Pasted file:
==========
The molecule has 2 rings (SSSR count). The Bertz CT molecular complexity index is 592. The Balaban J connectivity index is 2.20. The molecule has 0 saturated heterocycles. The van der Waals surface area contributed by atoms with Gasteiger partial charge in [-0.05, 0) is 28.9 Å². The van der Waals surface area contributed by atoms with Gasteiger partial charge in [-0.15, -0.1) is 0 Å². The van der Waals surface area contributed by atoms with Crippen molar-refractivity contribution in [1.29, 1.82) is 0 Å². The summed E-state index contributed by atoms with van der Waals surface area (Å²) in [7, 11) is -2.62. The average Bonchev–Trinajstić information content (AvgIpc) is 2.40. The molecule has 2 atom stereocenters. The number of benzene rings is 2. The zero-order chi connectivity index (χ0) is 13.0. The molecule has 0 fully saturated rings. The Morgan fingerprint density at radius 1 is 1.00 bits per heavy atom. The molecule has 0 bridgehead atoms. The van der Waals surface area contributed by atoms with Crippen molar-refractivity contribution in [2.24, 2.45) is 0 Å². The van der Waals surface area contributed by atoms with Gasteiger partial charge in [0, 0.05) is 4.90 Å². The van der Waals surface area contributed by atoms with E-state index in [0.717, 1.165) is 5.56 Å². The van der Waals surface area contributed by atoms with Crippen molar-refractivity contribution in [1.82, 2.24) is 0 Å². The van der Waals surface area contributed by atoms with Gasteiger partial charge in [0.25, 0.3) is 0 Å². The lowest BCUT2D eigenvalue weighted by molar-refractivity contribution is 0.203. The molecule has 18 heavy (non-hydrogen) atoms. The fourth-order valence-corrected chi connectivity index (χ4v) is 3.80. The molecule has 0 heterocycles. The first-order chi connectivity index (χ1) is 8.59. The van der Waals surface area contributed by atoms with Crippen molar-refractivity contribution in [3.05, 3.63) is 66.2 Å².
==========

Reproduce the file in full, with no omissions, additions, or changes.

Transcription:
The molecule has 2 rings (SSSR count). The Bertz CT molecular complexity index is 592. The Balaban J connectivity index is 2.20. The molecule has 0 saturated heterocycles. The van der Waals surface area contributed by atoms with Gasteiger partial charge in [-0.05, 0) is 28.9 Å². The van der Waals surface area contributed by atoms with Gasteiger partial charge in [-0.15, -0.1) is 0 Å². The van der Waals surface area contributed by atoms with Crippen molar-refractivity contribution in [1.29, 1.82) is 0 Å². The summed E-state index contributed by atoms with van der Waals surface area (Å²) in [7, 11) is -2.62. The average Bonchev–Trinajstić information content (AvgIpc) is 2.40. The molecule has 2 atom stereocenters. The number of benzene rings is 2. The zero-order chi connectivity index (χ0) is 13.0. The molecule has 0 fully saturated rings. The Morgan fingerprint density at radius 1 is 1.00 bits per heavy atom. The molecule has 0 bridgehead atoms. The van der Waals surface area contributed by atoms with Crippen molar-refractivity contribution in [2.24, 2.45) is 0 Å². The van der Waals surface area contributed by atoms with Gasteiger partial charge in [0, 0.05) is 4.90 Å². The van der Waals surface area contributed by atoms with E-state index in [0.717, 1.165) is 5.56 Å². The van der Waals surface area contributed by atoms with Crippen molar-refractivity contribution in [1.82, 2.24) is 0 Å². The van der Waals surface area contributed by atoms with Gasteiger partial charge in [0.25, 0.3) is 0 Å². The lowest BCUT2D eigenvalue weighted by molar-refractivity contribution is 0.203. The molecule has 18 heavy (non-hydrogen) atoms. The fourth-order valence-corrected chi connectivity index (χ4v) is 3.80. The molecule has 0 heterocycles. The first-order chi connectivity index (χ1) is 8.59. The van der Waals surface area contributed by atoms with Crippen molar-refractivity contribution in [3.05, 3.63) is 66.2 Å².